The other main group is the heat treatable aluminium alloys Steels can be heat

The other main group is the heat treatable aluminium

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The other main group is the heat-treatable aluminium alloys. Steels can be heat treated because of the structural changes that can take place within solid iron- carbon alloys. The various heat-treatment processes appropriate to plain carbon steels are: o Annealing; o Normalising; o Hardening; and o Tempering. In all the above processes the steel is heated slowly to the appropriate temperature for its carbon content, soaked and then cooled. It is the rate of cooling which determines the ultimate structure and properties that the steel will have, providing that the initial heating has been slow enough for the steel to have reached phase equilibrium at its process temperature.
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~ Page 19 of 73 ~ The Iron-Carbon Equilibrium Diagram A study of the constitution and structure of all steels and irons must first start with the iron- carbon equilibrium diagram. Many of the basic features of this system (Fig. 1) influence the behaviour of even the most complex alloy steels. For example, the phases found in the simple binary Fe-C system persist in complex steels, but it is necessary to examine the effects alloying elements have on the formation and properties of these phases. The iron-carbon diagram provides a valuable foundation on which to build knowledge of both plain carbon and alloy steels in their immense variety. Fig. 1 The iron-carbon diagram. It should first be pointed out that the normal equilibrium diagram really represents the metastable equilibrium between iron and iron carbide (cementite). Cementite is metastable, and the true equilibrium should be between iron and graphite. Although graphite occurs extensively in cast irons (2-4 wt % C), it is usually difficult to obtain this equilibrium phase in steels (0.03-1.5 wt %C). Therefore, the metastable equilibrium between iron and iron carbide should be considered, because it is relevant to the behavior of most steels in practice.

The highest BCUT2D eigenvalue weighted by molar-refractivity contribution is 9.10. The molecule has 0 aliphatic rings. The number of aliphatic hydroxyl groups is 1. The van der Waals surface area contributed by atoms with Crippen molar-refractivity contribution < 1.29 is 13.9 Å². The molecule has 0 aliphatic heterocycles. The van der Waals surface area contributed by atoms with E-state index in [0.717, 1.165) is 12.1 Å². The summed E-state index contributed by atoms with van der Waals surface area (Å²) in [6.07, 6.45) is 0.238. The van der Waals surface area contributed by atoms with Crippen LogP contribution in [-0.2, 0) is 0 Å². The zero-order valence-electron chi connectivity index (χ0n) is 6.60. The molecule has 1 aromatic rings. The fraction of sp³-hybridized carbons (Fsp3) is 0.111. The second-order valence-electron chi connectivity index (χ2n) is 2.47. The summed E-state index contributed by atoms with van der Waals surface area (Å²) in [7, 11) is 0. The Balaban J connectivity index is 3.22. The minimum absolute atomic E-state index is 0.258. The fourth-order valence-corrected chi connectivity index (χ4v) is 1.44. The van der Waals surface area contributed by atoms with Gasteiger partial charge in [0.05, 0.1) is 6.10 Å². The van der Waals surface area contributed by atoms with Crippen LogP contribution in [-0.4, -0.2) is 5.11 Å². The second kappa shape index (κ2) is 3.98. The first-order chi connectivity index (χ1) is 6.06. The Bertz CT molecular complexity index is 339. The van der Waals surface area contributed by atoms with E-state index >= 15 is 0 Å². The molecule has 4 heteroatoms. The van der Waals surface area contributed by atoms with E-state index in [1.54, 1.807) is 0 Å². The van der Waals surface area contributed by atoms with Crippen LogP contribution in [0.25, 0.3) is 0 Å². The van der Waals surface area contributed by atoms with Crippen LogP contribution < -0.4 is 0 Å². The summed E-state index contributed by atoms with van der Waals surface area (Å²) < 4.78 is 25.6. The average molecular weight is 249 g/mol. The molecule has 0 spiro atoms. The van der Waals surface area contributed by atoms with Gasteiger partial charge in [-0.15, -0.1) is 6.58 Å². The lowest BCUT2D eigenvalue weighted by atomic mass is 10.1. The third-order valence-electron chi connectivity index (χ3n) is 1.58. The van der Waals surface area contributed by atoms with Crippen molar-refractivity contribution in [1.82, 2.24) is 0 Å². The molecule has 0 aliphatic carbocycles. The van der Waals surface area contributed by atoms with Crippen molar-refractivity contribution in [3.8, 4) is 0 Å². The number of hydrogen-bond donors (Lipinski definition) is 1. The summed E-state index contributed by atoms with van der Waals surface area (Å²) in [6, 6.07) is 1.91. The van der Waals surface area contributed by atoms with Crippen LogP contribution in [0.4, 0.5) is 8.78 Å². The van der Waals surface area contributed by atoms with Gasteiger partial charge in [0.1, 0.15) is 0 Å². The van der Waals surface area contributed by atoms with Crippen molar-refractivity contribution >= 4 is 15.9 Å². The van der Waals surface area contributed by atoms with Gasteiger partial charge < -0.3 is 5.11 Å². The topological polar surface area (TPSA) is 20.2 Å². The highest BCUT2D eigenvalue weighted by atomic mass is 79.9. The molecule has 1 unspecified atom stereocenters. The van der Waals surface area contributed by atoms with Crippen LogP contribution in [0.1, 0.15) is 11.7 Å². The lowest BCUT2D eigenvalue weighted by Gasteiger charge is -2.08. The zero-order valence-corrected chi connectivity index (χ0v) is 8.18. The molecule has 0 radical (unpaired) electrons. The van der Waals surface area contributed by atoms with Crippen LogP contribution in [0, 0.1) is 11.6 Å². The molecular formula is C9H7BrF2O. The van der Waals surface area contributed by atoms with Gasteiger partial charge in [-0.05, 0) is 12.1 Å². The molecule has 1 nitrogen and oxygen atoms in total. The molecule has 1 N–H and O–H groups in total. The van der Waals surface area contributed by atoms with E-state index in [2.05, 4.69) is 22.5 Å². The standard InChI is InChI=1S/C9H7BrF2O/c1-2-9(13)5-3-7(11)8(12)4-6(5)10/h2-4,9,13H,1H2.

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~ Page 20 of 73 ~ The much larger phase field of γ-iron (austenite) compared with that of α-iron (ferrite) reflects the much greater solubility of carbon in γ-iron, with a maximum value of just over 2 wt % at 1147 °C (E, Fig.1). This high solubility of carbon in γ-iron is of extreme importance in heat treatment, when solution treatment in the γ-region followed by rapid quenching to room temperature allows a supersaturated solid solution of carbon in iron to be formed. The α-iron phase field is severely restricted, with a maximum carbon solubility of 0.02 wt% at 723 °C (P), so over the carbon range encountered in steels from 0.05 to 1.5 wt%, α-iron is normally associated with iron carbide in one form or another. Similarly, the δ-phase field is very restricted between 1390 and 1534 °C and disappears completely when the carbon content reaches 0.5 wt% (B). There are several temperatures or critical points in the diagram, which are important, both from the basic and from the practical point of view.
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